Hong-Kong-listed Yue Yuen Industrial Holdings Ltd <0551.HK> — a $5.6
billion manufacturer of footwear for Nike Inc <NKE.N>, Adidas <ADSGn.DE>
and other international leisure brands — said that more than 80
percent of the workers at its Dongguan factory returned to work.
Three workers at the vast complex in southern China had on Friday
estimated that more than half, maybe as many as 70 percent, of the
40,000-strong workforce had gone back to work.
Labor activists say the strike has been one of China's biggest since
market reforms started in the late 1970s, prompting German
sportswear firm Adidas to shift some orders to suppliers elsewhere
in China. A spokesman for rival Nike said the company was watching
the situation closely.
In its statement late on Friday, Yue Yuen estimated the direct cost
of the strike at around $27 million.
Workers went on strike on April 14 to protest against what they said
were chronically low company contributions to state-mandated social
insurance and housing provident fund accounts.
On Friday, a spokesman for the Ministry of Labour and Social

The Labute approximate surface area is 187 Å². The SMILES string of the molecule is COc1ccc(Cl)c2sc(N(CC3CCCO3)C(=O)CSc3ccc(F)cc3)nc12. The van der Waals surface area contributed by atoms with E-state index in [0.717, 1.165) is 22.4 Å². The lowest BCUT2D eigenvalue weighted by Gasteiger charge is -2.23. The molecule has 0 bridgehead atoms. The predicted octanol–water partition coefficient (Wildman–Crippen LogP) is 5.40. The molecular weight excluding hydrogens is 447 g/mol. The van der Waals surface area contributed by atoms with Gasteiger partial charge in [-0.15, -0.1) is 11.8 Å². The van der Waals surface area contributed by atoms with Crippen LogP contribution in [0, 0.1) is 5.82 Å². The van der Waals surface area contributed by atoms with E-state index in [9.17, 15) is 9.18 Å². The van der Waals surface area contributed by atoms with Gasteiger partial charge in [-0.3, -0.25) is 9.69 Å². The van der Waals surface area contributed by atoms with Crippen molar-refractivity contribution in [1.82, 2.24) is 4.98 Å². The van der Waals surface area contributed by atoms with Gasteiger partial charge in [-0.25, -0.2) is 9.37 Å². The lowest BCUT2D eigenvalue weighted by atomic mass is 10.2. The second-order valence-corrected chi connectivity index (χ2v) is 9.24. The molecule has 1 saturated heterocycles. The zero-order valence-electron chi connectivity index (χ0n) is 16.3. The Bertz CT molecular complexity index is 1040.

Security told reporters in Beijing that Yue Yuen had underpaid its
social welfare contributions. "The related department has already
ordered the factory to rectify the wrongdoings before April 25," Li
Zhong said. "Our ministry will continue to keep a close watch on the
progress of the issue."
Several workers in Dongguan reached by telephone said they had
returned to work after Yue Yuen offered to back-fill social
insurance and housing payments. But workers would be watching
carefully for concrete action, said one female, surnamed Liu.
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The company had created some pressure for workers to return to their
factories by removing electronic card readers used to clock in and
out, workers said. "They're making us sign a timesheet once an hour
to make sure we're in the factory," said one. Some were signing in,
but not working.
Yue Yuen executive director George Liu denied the company had
violated any laws or regulations with the insurance payments it had
been making. "There is no wrongdoing. We have always been in
compliance with the relevant government laws and regulations," he
The strike has made officials nervous, however, and labor activist
Zhang Zhiru and a colleague, Lin Dong, were detained this week by
state security agents. Zhang was freed after two days, but Lin was
still in detention, Zhang told Reuters.
Zhang, who has been assisting workers for a decade, had been working
with other activists and lawyers to help Yue Yuen workers organize
and press their demands.
(Additional reporting by Sui-Lee Wee in Beijing;
editing by Ian Geoghegan)
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